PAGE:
A New York bankruptcy court judge ruled last month in favor of a dentist who filed Chapter 7 bankruptcy in a case brought by one of his creditors. The creditor claimed that the dentist filed for bankruptcy in bad faith in order to evade his collection efforts on the judgment and asked that the bankruptcy case be dismissed.
The judge, who presides in the U.S. Bankruptcy Court for the Eastern District of New York, determined that the creditor did not meet the burden of proof necessary to dismiss the case for “cause.”
The dentist filed for bankruptcy after the creditor won a medical malpractice judgment against him for almost $268,000. The man who won the judgment claimed that he did this only to avoid paying him.
According to the bankruptcy filing, the dentist’s and his spouse’s monthly income minus their monthly debts left them with a $1,001 deficit. The creditor who won the malpractice judgment claimed that the dentist overstated his expenses, which he said was another instance of bad faith. He further argued that the dentist had enough assets to pay the judgment.
However, the dentist asserted that most of his debts were related to his business rather than the malpractice judgment. He listed a total of over $370,000 unsecured debt, including the judgment.
The bankruptcy judge stated in his ruling that any misconduct by the dentist failed to meet the standard for ruling that he had acted in bad faith. Courts have had varying opinions on whether, even if bad faith exists, it’s enough to dismiss a case for cause. The judge acknowledged this in his ruling, saying that for a case to be dismissed for bad faith, there needs to be an egregious misrepresentation and/or concealment of assets or evidence of excessive expenditures by the debtor.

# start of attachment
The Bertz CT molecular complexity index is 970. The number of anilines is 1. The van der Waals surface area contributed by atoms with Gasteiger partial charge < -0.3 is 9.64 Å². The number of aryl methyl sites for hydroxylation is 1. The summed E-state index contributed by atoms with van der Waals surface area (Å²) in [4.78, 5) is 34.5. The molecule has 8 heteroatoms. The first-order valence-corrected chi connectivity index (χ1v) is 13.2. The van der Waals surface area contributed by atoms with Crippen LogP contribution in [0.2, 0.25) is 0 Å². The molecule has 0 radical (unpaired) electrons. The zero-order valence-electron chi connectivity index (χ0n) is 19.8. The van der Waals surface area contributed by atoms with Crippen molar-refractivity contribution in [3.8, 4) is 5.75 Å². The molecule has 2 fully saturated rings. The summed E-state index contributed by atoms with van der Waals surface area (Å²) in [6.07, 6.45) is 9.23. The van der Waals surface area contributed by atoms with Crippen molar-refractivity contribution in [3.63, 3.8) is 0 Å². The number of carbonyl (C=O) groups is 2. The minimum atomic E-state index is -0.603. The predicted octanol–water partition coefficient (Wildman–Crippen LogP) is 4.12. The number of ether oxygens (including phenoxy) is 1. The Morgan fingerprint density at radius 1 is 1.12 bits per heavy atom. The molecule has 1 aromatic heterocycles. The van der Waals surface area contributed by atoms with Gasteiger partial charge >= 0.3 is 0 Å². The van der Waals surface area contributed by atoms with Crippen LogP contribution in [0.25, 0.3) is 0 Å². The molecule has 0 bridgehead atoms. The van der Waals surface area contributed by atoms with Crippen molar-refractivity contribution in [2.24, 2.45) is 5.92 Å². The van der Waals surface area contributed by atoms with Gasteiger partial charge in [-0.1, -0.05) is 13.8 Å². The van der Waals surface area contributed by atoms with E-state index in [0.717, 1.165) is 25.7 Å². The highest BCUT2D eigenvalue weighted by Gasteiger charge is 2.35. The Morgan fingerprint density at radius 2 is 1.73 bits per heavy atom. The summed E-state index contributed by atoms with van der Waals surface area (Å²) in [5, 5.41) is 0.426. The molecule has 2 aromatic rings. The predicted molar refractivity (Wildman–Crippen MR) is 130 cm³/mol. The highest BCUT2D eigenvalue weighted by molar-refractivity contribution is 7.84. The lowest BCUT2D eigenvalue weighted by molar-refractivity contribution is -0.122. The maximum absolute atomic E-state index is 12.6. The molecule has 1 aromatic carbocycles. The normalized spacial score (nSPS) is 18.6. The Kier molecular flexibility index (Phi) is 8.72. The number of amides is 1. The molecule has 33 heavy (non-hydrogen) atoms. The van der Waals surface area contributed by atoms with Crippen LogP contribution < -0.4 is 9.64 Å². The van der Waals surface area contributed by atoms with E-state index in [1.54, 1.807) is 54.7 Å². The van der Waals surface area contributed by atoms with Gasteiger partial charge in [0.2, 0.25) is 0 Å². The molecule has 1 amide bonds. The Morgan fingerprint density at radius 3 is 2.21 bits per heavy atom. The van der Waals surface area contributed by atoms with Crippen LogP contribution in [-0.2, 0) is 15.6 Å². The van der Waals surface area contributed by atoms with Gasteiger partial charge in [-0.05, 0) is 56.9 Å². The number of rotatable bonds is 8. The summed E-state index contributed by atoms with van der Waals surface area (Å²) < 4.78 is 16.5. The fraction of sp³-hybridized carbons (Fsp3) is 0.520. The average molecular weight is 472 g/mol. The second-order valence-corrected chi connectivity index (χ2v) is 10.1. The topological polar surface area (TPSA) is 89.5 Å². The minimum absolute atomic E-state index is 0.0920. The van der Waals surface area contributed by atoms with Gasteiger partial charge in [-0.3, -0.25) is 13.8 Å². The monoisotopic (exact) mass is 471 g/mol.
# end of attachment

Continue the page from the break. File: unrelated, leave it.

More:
Often, people seek to get out from under a judgment that they can’t afford to pay by filing for bankruptcy. However, that doesn’t always work as intended. It’s essential to consult with an experienced New York bankruptcy attorney if you’re considering bankruptcy when facing a hefty legal judgment.
Source: Bloomberg BNA, “Dentist Sued for Malpractice Didn’t File Ch. 7 in Bad Faith,” Diane Davis, Oct. 20, 2016